Opening Pandora’s Box : ethical uncertainty surrounding the handling of incidental findings generated in genomic sequencing

Home, J ORCID: https://orcid.org/0000-0002-5564-575X 2019, Opening Pandora’s Box : ethical uncertainty surrounding the handling of incidental findings generated in genomic sequencing , in: 14th Annual International Conference for Clinical Ethics Consultation: Clinical Ethics and Changes in Healthcare (ICCEC 2018), 21st-23rd June 2018, Oxford, United Kingdom.

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Abstract

As whole-genome and whole-exome sequencing techniques become more accessible, their application within both medical research and clinical practice has significantly increased. This has led to substantial gains in our knowledge surrounding the genetic components of disease, pathogenesis, and prognosis. This, in turn, has allowed us to develop targeted treatments, with the ultimate goal of improving patients’ outcomes. However, as with everything within the field of medicine, each intervention comes with some risk. In the case of genomics, this is in the form of so-called incidental findings. Incidental findings are not a new concept in medicine; however, due to the nature of genomic information, this one investigative test has the potential to reveal huge quantities of unwarranted information about patients, their future health risks, as well as possible risks to genetic relatives. In addition to health-related findings, sequencing may also lead to significant revelations around biological parenthood of both patients and their offspring. This leads to difficult questions for clinicians: Do we inform patients, or not? This is further complicated when a patient does not consent to receive additional results, but the clinician finds an easily treatable but otherwise life-limiting finding. Such cases call to question the validity of traditional approaches to beneficence, autonomy, and consent, with some ethicists suggesting the principle of solidarity supersedes all other ethical considerations. Such a position has created heated debate with those who champion individual sovereignty above paternalism. Not only is there little consensus within academic bioethics on the subject, there is little regulatory guidance to help direct doctors in such situations. The complexity of these findings leads to significant uncertainty for both clinicians and researchers, in an area which is only going to grow in the future.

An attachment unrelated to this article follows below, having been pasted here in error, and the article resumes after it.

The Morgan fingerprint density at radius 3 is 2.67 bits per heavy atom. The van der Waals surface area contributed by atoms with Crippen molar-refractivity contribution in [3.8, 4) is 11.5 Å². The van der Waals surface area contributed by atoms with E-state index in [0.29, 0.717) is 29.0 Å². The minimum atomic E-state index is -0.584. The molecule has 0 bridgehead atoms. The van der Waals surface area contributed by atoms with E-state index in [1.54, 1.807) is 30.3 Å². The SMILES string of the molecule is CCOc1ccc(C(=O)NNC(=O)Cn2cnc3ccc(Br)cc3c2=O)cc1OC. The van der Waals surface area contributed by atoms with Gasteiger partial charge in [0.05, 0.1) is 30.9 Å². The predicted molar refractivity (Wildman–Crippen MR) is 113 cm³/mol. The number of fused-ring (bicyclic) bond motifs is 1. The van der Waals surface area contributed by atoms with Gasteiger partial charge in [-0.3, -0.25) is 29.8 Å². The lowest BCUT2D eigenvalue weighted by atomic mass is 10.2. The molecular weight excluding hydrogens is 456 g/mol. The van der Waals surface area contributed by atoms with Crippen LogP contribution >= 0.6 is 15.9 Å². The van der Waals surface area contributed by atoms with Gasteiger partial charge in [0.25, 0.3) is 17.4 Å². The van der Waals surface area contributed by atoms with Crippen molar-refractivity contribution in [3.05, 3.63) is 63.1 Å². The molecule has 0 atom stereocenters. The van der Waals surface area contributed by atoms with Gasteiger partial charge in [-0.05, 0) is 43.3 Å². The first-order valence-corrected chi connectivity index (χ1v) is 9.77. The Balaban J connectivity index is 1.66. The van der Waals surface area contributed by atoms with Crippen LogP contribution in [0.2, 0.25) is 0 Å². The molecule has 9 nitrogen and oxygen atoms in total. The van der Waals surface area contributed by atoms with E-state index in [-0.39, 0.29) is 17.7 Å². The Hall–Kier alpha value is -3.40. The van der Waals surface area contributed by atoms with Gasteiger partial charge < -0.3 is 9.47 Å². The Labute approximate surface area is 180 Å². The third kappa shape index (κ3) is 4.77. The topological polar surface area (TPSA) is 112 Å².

Item Type: Conference or Workshop Item (Paper)
Schools: Schools > School of Health and Society
Journal or Publication Title: The Journal of Hospital Ethics : Proceedings of the 14th Annual International Conference for Clinical Ethics Consultation: Clinical Ethics and Changes in Healthcare (ICCEC 2018)
Publisher: John J. Lynch, MD Center for Ethics
ISSN: 1938-4955
Related URLs:
Depositing User: Joseph Home
Date Deposited: 28 Feb 2022 16:25
Last Modified: 01 Mar 2022 08:13
URI: https://usir.salford.ac.uk/id/eprint/63273

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